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Editorial: School security beyond guns

The shooter who killed 17 people at Marjory Stoneman Douglas High School in Parkland, Fla., instantly reignited the gun debate. The way to prevent more school shootings, though, lies in a multi-faceted approach that should include guns only as a last resort — and only in the hands of uniformed officers trained in their use.

Mass murder has ripped lives apart at churches, movie theaters, nightclubs and concerts in recent years. Our culture obviously has deep-seated problems. But for now the focus is on vulnerable children in public schools — a realm where government bears the greatest responsibility.

Most elected leaders are backing away from the ridiculous idea of making teachers pack heat. President Trump says his words on the subject were misconstrued; he meant only a few specially skilled teachers should carry weapons. Meanwhile, school administrators are hoping this notion will go away. Dr. Lynn Moody, superintendent of Rowan-Salisbury Schools, says the duties and responsibilities of teachers are clear: “Teaching is their focus in helping our children learn to be successful citizens.”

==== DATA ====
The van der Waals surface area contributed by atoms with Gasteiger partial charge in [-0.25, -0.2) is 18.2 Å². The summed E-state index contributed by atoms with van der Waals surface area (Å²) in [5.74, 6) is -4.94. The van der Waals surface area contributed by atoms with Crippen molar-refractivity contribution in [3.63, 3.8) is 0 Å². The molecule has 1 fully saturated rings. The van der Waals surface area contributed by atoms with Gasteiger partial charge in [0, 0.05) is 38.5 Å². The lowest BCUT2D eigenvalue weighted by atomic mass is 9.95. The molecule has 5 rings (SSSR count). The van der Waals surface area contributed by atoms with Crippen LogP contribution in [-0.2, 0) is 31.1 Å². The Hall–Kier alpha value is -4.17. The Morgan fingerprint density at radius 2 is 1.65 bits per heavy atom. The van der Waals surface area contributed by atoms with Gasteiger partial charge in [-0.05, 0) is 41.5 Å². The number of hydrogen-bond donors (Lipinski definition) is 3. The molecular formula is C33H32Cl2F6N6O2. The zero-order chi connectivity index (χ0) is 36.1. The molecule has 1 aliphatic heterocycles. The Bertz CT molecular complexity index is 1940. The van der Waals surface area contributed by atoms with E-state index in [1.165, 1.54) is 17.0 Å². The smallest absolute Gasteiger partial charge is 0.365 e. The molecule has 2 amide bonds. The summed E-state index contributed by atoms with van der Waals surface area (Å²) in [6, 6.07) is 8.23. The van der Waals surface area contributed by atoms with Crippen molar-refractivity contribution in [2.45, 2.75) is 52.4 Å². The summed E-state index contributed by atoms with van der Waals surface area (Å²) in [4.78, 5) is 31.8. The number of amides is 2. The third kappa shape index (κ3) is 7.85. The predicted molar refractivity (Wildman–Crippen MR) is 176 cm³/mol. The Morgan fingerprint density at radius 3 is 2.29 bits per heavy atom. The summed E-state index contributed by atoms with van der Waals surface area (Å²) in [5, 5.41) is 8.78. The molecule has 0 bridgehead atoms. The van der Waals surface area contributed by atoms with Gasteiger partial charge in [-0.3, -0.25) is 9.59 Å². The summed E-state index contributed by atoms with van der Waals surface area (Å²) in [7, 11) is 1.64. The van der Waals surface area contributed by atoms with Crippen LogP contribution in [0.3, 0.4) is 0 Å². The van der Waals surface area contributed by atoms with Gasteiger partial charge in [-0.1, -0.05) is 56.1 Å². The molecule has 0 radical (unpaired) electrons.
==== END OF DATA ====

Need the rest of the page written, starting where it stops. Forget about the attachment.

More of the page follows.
The school board wisely focused last week on school resource officers. Rowan-Salisbury has had armed officers in middle schools and high schools for several years — to protect students, yes, but also to develop relationships and, where necessary, maintain order.

Adding resource officers at the system’s 20 elementary schools is a logical next step. It will, of course, be costly. Treated as private contractors, the additional resource officers would cost the system an estimated $121,000 a year each — with an average salary and benefits of $65,849 (trained professionals, remember) and $55,000 for equipment. The first sign that a school has protection is a marked police vehicle outside. These are worthwhile investments.

To ensure equal coverage in poor counties and wealthy ones, the state must take the lead and pay for these officers, completely separate from and in addition to other education funding. If lawmakers balk, voters should make this a high-priority election issue.

In addition to hiring more resource officers, the state and schools should consider these steps to protect and nurture students: 

• Hire school psychologists and social workers — the first line of defense for troubled students. Better to prevent a mealtdo

• Enforce strong anti-bully policies.

• Beef up security systems to strictly control who enters a school — a practice already in use in most local schools.

• Sadly, conduct active shooter drills — called “lockdown” or “code red” drills in some schools.

• Provide anonymous tip lines students can use to report threats or red-flag behavior of troubled students.

Schools cannot rely on changes in gun laws to protect students from semiautomatic assault-style weapons. The debate will take too long, and change might not come. In the meantime, schools have students to nurture and protect.

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